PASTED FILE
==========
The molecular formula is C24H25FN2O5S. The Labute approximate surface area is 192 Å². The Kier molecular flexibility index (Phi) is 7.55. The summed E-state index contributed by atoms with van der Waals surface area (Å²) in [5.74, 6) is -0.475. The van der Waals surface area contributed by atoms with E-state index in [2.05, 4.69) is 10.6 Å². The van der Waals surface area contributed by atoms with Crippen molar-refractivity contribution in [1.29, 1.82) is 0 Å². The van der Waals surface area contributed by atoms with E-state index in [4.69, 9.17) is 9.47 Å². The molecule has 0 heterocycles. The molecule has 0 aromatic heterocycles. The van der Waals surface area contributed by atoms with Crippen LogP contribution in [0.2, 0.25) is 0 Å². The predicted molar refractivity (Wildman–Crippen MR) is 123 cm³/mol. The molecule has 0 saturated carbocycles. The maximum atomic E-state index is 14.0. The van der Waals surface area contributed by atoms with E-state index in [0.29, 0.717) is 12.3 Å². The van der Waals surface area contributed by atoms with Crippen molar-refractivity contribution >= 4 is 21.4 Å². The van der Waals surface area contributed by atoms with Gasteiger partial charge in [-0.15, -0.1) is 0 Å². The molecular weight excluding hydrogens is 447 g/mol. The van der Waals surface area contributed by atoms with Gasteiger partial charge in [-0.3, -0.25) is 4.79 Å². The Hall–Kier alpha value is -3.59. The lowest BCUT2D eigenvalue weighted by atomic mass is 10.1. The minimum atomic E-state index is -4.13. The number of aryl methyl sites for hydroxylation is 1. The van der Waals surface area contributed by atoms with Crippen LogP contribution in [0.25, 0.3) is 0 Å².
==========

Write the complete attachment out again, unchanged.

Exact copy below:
The molecular formula is C24H25FN2O5S. The Labute approximate surface area is 192 Å². The Kier molecular flexibility index (Phi) is 7.55. The summed E-state index contributed by atoms with van der Waals surface area (Å²) in [5.74, 6) is -0.475. The van der Waals surface area contributed by atoms with E-state index in [2.05, 4.69) is 10.6 Å². The van der Waals surface area contributed by atoms with Crippen molar-refractivity contribution in [1.29, 1.82) is 0 Å². The van der Waals surface area contributed by atoms with E-state index in [4.69, 9.17) is 9.47 Å². The molecule has 0 heterocycles. The molecule has 0 aromatic heterocycles. The van der Waals surface area contributed by atoms with Crippen LogP contribution in [0.2, 0.25) is 0 Å². The predicted molar refractivity (Wildman–Crippen MR) is 123 cm³/mol. The molecule has 0 saturated carbocycles. The maximum atomic E-state index is 14.0. The van der Waals surface area contributed by atoms with E-state index in [0.29, 0.717) is 12.3 Å². The van der Waals surface area contributed by atoms with Crippen molar-refractivity contribution >= 4 is 21.4 Å². The van der Waals surface area contributed by atoms with Gasteiger partial charge in [-0.15, -0.1) is 0 Å². The molecular weight excluding hydrogens is 447 g/mol. The van der Waals surface area contributed by atoms with Gasteiger partial charge in [-0.3, -0.25) is 4.79 Å². The Hall–Kier alpha value is -3.59. The lowest BCUT2D eigenvalue weighted by atomic mass is 10.1. The minimum atomic E-state index is -4.13. The number of aryl methyl sites for hydroxylation is 1. The van der Waals surface area contributed by atoms with Crippen LogP contribution in [0.25, 0.3) is 0 Å².